Now I want to return to the objection that Nietzsche’s existential test requires us to affirm the ‘morally repugnant’ — and, is therefore, itself a ‘morally repugnant’ conception of psychic health.
Hatab thinks that Nietzsche is right: one ‘ought to measure up’ to ‘the existential test of eternal recurrence’ (p. 113) if one is to be a psychically healthy human being. But, as observed, if this requires one to give Auschwitz one’s unqualified blessing then the test must obviously be rejected.
Hatab, of course, agrees with this. By way of defending the test, he makes a useful distinction between ‘affirming’ everything, as the test (and amor fati) requires, and ‘approving’ everything. Nietzsche, he convincingly argues, does not require the latter – witness Zarathustra’s disdain of the ‘omnisatisfied’ and his honouring of ‘choosy tongues and stomachs’ which say ‘no’ as well as ‘yes’ (pp. 139-40). This focuses attention on the heart of the matter: how does Nietzsche think one can ‘affirm’, while yet ‘disapproving’ of, the horrendous?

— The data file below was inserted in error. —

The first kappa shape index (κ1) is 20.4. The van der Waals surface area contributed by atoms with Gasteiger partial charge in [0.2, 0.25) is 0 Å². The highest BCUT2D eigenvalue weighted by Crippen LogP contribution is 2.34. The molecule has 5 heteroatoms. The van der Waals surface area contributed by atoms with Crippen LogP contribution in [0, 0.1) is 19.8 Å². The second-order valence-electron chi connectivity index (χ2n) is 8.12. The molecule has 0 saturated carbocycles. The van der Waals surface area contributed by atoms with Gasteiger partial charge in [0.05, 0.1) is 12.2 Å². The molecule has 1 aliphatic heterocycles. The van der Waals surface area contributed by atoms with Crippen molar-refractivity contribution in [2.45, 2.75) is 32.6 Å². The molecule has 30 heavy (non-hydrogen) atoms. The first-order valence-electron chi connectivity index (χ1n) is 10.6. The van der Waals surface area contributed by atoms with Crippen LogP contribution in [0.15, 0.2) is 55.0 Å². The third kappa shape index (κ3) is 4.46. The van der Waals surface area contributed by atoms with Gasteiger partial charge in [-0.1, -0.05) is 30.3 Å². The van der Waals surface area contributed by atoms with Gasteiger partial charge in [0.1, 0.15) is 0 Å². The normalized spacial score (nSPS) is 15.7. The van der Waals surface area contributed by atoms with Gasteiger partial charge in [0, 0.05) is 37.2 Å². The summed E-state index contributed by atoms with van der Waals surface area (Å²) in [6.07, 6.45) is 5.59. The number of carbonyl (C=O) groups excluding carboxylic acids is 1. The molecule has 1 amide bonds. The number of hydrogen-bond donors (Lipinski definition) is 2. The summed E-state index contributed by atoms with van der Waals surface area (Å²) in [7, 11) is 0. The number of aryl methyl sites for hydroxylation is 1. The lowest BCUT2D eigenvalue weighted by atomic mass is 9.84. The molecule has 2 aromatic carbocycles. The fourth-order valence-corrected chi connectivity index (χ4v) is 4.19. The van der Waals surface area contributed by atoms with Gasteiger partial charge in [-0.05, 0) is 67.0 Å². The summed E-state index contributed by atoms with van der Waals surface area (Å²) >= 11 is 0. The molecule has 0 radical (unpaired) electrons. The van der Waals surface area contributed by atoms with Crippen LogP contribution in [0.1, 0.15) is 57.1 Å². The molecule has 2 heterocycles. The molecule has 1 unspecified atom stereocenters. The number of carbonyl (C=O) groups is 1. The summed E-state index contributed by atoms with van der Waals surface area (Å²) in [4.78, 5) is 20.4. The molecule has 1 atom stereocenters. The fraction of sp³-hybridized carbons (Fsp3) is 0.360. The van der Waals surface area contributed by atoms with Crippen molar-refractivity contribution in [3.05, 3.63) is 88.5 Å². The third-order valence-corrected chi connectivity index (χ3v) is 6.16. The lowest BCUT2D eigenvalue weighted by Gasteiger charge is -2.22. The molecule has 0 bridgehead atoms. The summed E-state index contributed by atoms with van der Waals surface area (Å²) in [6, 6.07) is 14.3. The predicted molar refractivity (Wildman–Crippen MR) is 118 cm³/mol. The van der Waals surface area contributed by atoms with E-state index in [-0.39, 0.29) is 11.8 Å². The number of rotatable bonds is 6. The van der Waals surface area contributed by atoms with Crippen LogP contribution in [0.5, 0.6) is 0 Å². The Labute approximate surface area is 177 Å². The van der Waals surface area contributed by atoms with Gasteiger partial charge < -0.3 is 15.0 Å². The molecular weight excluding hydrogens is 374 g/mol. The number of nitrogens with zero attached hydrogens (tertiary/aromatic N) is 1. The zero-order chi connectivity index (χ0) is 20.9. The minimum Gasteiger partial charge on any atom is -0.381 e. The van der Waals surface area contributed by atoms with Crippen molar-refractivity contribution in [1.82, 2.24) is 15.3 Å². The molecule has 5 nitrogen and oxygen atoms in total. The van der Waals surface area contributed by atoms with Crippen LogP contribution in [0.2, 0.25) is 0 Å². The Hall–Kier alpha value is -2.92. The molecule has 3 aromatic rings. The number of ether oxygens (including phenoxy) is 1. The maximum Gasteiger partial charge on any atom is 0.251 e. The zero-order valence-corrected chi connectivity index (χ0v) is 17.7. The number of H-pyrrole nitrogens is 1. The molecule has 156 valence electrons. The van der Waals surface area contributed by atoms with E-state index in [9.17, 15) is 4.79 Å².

The obvious line of explanation takes a leaf out of the Christians’ book and performs a kind of theodicy. On this approach, evil, no matter how horrible in itself, finds instrumental value and justification in its contribution to a greater good. What makes such a quasi-religious approach plausible is the Dionysian pantheism (I suspect Hatab would agree with this attribution) that appears, inter alia, in the repeated theme of the world’s ‘perfection’. In section 57 of the Antichrist, for example, ‘the most spiritual human beings’ affirm that ‘the world is perfect’. Moreover theodicy is what Nietzsche clearly performs in several places. Gay Science 278, for instance, says that to reach the ‘high point’ (of amor fati) we are to discover a ‘personal providence’ in our lives according to which ‘everything that befalls us’, even the loss of a friend or bodily injury, ‘continually turns out for the best’. And section 370 of the same work says that ‘the Dionysian god or man’ can allow himself ‘the sight of what is terrible and questionable but also the terrible deed’ since he has within him ‘an overflow in procreating, fertilizing forces capable of turning any desert into bountiful farmland’. Even, that is, if one cannot yet see the future good that justifies present evil, the ‘positive thinking’ which is a mark of Dionysian health makes one utterly confident that it will arrive.